THE KINGDOM OF THIS WORLD

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Haiti

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Incarnation of the Serpent (page 7)

Serpent is a word of Latin origin (from serpens, serpentis "something that creeps, snake") that is commonly used in a specifically mythic or religious context, signifying a snake that is to be regarded not as a mundane natural phenomenon nor as an object of scientific zoology, but as the bearer of some potent symbolic value.

The incarnation of the serpent is found in many parts of the world, however it is well known in African culture. The center of serpent worship was Dahomey, which was also one of the major slave-selling African states. In many parts of the continent the serpent is looked upon as the incarnation of deceased relatives. Among the Amazulu, as among the Betsileo of Madagascar, certain species are assigned as the abode of certain classes. The Maasai, on the other hand, regard each species as the habitat of a particular family of the tribe.

The worship of the serpent has also been found in many parts of the Old World, and the Americas. Hindus believe Patanjali is the incarnation of the serpent Ananta. He fell from Heaven in the form of a snake to share his teachings and end the suffering of all humankind. The Aztecs worshipped Quetzalcoatl, the feathered serpent, as the creator, protector, and helper of people. Aboriginal people of Australia worship worship the Rainbow Serpent as the creator of human beings.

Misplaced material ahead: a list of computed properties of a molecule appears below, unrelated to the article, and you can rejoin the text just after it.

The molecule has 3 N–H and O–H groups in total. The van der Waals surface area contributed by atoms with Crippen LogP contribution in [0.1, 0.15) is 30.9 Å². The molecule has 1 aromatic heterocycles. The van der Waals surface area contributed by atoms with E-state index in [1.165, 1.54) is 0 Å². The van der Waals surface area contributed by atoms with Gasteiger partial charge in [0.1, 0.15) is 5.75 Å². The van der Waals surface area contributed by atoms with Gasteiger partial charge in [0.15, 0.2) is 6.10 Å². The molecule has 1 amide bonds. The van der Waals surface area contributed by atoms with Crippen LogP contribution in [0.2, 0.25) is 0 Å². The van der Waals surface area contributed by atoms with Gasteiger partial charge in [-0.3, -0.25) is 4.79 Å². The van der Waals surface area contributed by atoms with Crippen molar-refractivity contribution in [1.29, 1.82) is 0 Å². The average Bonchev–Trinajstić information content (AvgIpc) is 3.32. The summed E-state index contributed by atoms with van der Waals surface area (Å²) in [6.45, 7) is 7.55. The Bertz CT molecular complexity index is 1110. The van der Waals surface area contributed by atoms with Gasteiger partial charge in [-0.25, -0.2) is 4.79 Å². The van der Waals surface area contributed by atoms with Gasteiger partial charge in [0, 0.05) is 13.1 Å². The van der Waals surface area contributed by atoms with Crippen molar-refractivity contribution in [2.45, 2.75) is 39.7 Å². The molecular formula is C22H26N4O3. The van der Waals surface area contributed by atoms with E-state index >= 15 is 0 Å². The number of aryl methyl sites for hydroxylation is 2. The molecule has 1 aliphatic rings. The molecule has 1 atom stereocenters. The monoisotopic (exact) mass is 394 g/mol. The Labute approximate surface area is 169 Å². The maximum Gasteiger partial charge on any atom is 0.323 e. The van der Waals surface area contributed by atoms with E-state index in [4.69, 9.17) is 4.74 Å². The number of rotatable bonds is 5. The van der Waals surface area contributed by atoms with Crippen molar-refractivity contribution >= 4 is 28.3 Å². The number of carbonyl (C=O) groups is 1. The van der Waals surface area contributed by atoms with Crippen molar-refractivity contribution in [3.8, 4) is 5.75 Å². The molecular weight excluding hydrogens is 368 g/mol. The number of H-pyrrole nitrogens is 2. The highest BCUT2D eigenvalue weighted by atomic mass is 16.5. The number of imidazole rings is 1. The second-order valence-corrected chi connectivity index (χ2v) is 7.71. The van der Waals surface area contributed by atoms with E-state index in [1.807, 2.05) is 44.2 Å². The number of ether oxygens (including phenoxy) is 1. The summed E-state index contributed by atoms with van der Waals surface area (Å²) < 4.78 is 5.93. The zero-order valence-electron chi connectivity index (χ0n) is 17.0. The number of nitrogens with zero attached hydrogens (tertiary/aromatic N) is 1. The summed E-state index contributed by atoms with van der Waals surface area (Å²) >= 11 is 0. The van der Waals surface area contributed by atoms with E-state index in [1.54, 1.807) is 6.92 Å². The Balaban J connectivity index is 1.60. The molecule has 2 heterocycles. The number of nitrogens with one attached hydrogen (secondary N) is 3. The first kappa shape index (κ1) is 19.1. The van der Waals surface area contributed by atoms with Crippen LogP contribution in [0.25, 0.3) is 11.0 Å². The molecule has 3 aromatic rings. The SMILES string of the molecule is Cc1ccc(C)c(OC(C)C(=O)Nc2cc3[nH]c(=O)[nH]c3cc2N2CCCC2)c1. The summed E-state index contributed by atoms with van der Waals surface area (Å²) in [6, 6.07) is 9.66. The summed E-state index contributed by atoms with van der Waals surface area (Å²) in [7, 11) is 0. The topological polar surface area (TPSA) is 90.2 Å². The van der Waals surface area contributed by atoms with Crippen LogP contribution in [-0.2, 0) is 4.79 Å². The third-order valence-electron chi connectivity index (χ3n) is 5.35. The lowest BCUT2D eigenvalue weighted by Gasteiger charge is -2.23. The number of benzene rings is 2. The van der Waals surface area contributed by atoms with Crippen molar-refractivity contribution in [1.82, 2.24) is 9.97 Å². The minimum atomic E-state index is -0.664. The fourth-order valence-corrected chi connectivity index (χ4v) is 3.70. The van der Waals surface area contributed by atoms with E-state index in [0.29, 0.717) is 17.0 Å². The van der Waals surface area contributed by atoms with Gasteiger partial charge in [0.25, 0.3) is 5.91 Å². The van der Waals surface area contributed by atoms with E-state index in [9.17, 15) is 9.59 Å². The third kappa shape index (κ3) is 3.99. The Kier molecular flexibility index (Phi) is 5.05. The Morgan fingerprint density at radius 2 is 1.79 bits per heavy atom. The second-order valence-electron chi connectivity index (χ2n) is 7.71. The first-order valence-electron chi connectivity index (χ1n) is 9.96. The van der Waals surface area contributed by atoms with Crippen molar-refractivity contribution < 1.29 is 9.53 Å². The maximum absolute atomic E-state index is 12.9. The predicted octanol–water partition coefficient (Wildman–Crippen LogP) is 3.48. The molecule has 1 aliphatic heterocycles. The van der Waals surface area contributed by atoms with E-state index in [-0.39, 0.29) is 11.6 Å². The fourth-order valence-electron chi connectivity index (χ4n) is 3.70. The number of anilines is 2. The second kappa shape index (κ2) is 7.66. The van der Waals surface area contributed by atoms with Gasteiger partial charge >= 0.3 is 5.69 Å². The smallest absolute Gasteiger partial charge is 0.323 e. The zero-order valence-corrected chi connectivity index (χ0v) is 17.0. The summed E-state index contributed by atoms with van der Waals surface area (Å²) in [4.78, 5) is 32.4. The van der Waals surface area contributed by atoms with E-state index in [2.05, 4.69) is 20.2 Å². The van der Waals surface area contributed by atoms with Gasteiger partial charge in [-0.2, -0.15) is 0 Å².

In Africa, the incarnation of the serpent was an important, well known tale. It was said that if anyone were to kill a serpent in the “serpent temple” they would be immediately killed. The rainbow-god of the Ashanti, which is mentioned in the text after the incarnation of the serpent, died and was said to have married the Queen of Rainbow. Africa has linked snakes with rainbows, which in turn are often related to rain and fertility.

Incarnation of the Serpent

The story of the incarnation of the serpent is an significant part of The Kingdom of this World because it is when Macandal tells Ti Noel important historical tales about his people. "Although Ti Noel had little learning, he had been instructed in these truths by the deep wisdom of Macandal. In Africa the king was warrior, hunger, judge, and priest; his precious seed distended hundreds of bellies with a mighty strain of heroes" (page 14). The teachings from Macandal helped Ti Noel to understand his culture while being controlled by the French, who tried to undermine African beliefs and abusing the slaves. Reminding Ti Noel of his roots helped him and the other enslaved people fight, rise up, and declare freedom together.

For further information, go to:

http://www.bibliotecapleyades.net/sociopolitica/sociopol_brotherhoodsnake08.htm

http://www.lizaphoenix.com/encyclopedia/serpent.shtml

http://www.mythencyclopedia.com/Sa-Sp/Serpents-and-Snakes.html

http://en.wikipedia.org/wiki/Animal_worship


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